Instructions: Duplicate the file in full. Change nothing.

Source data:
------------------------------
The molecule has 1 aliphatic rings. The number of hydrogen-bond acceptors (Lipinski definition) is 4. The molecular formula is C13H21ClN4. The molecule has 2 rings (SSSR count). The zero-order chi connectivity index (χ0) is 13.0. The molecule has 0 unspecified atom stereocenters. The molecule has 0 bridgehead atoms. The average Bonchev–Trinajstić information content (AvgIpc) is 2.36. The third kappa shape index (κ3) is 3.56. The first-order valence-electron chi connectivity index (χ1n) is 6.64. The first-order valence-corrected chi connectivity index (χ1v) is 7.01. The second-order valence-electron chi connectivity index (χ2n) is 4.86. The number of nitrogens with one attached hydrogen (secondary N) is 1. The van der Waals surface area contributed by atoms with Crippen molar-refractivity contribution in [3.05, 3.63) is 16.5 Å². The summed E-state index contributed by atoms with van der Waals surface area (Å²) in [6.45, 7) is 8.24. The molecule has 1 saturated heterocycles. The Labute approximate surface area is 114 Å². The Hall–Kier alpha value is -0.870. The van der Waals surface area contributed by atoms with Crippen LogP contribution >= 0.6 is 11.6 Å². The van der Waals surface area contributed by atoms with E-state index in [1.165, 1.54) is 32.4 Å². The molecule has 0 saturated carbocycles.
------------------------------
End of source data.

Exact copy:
The molecule has 1 aliphatic rings. The number of hydrogen-bond acceptors (Lipinski definition) is 4. The molecular formula is C13H21ClN4. The molecule has 2 rings (SSSR count). The zero-order chi connectivity index (χ0) is 13.0. The molecule has 0 unspecified atom stereocenters. The molecule has 0 bridgehead atoms. The average Bonchev–Trinajstić information content (AvgIpc) is 2.36. The third kappa shape index (κ3) is 3.56. The first-order valence-electron chi connectivity index (χ1n) is 6.64. The first-order valence-corrected chi connectivity index (χ1v) is 7.01. The second-order valence-electron chi connectivity index (χ2n) is 4.86. The number of nitrogens with one attached hydrogen (secondary N) is 1. The van der Waals surface area contributed by atoms with Crippen molar-refractivity contribution in [3.05, 3.63) is 16.5 Å². The summed E-state index contributed by atoms with van der Waals surface area (Å²) in [6.45, 7) is 8.24. The molecule has 1 saturated heterocycles. The Labute approximate surface area is 114 Å². The Hall–Kier alpha value is -0.870. The van der Waals surface area contributed by atoms with Crippen LogP contribution >= 0.6 is 11.6 Å². The van der Waals surface area contributed by atoms with E-state index in [1.165, 1.54) is 32.4 Å². The molecule has 0 saturated carbocycles.